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    Ah...pain is a human concept too. Animals don't have "being"? Of course they do.
     
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  10. Birdjaguar

    Birdjaguar Hanafubuki Retired Moderator Supporter

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    I certainly am not. But I am also not a Catholic or evangelical for that matter. :)
     
  11. Farm Boy

    Farm Boy The trees are actually quite lovely.

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    Yeas, but if you reject Calvinist determinism your view on the matter does put in you in the same general category with Catholic works, and who the hell knows about Evangelicals. It's a blanket term anyways.
     
  12. yung.carl.jung

    yung.carl.jung Hey Bird! I'm Morose & Lugubrious

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    pain is indeed a human concept and imho not even measurable properly, as i alluded to in my post. however, we definitely can measure brain response to certain stimuli, which is more than nothing. as for being, that is a difficult question to answer. i definitely think animals are intelligent, and are conscious, and are even self-reflexive. i do not know if they have a concept of being or time that is even comparable to ours.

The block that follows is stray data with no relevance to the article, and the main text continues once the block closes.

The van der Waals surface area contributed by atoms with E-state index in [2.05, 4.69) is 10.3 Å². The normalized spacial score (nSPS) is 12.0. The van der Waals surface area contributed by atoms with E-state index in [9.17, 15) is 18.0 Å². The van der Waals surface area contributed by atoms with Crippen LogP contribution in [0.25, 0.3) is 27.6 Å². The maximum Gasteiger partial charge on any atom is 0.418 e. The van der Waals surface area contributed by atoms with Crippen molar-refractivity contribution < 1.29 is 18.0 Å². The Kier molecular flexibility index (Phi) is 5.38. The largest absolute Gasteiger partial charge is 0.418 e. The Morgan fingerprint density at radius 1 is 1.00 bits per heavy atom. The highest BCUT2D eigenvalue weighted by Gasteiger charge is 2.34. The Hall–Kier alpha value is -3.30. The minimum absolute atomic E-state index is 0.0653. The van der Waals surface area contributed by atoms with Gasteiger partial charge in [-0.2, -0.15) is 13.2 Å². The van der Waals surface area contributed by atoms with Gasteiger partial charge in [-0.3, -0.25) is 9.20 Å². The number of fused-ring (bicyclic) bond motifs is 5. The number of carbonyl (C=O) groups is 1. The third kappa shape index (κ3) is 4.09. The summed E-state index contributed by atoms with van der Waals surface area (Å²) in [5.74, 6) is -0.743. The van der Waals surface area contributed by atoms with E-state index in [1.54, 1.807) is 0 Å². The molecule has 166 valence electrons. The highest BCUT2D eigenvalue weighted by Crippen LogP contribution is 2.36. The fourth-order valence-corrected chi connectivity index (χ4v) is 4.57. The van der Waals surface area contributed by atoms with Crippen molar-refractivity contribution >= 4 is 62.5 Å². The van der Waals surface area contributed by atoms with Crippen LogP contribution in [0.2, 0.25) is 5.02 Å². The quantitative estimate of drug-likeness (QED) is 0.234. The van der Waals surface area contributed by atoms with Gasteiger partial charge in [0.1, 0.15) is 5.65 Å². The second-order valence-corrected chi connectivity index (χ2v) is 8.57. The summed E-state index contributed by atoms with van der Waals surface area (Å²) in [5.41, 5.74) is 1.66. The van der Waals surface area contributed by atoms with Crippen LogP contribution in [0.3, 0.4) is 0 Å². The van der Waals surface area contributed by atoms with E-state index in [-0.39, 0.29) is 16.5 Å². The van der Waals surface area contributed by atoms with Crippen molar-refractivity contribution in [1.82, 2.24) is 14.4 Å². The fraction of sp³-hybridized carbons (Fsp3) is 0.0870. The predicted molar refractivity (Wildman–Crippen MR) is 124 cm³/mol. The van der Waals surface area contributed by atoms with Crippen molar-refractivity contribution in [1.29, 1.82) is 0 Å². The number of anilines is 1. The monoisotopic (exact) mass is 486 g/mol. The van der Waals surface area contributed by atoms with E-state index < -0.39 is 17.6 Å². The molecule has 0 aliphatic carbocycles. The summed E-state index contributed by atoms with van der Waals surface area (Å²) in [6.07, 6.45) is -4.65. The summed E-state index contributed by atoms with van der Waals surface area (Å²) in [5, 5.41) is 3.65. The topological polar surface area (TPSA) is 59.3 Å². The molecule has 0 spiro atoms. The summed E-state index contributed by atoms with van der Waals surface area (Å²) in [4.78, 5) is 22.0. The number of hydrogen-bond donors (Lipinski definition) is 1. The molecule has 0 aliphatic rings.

13. Birdjaguar

    Birdjaguar Hanafubuki Retired Moderator Supporter

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    Not at all. Christianity is all about salvation and what one must do to be saved (eternity with god). For pantheists that isn't an issue.
     
  14. Farm Boy

    Farm Boy The trees are actually quite lovely.

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    I'm not sure that I would agree.
     
  15. Birdjaguar

    Birdjaguar Hanafubuki Retired Moderator Supporter

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    Certainly their sense of self is not the same as ours, but why should that matter?
     
  16. Birdjaguar

    Birdjaguar Hanafubuki Retired Moderator Supporter

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    With which part?
     
  17. Farm Boy

    Farm Boy The trees are actually quite lovely.

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    You're doing blue I think, so you tell me you.
     
  18. Birdjaguar

    Birdjaguar Hanafubuki Retired Moderator Supporter

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    Pantheism is pretty huge category full of subsets and it is hard to make a simple statement that covers all the possibilities. The idea that god is all in all and has always been so makes salvation in the Christian sense not really an option. This underlying existence is the natural and permanent state of things. To experience god one must "escape" from the illusion of this world's permanence. There is no one path to do so. Neither atheism nor Christianity are excluded.
     
  19. Farm Boy

    Farm Boy The trees are actually quite lovely.

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    Christian salvation, as discussed, is more frequently ad hoc cultural than theological.
     
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  20. Birdjaguar

    Birdjaguar Hanafubuki Retired Moderator Supporter

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    Huh? You think so? You are probably closer to it than me.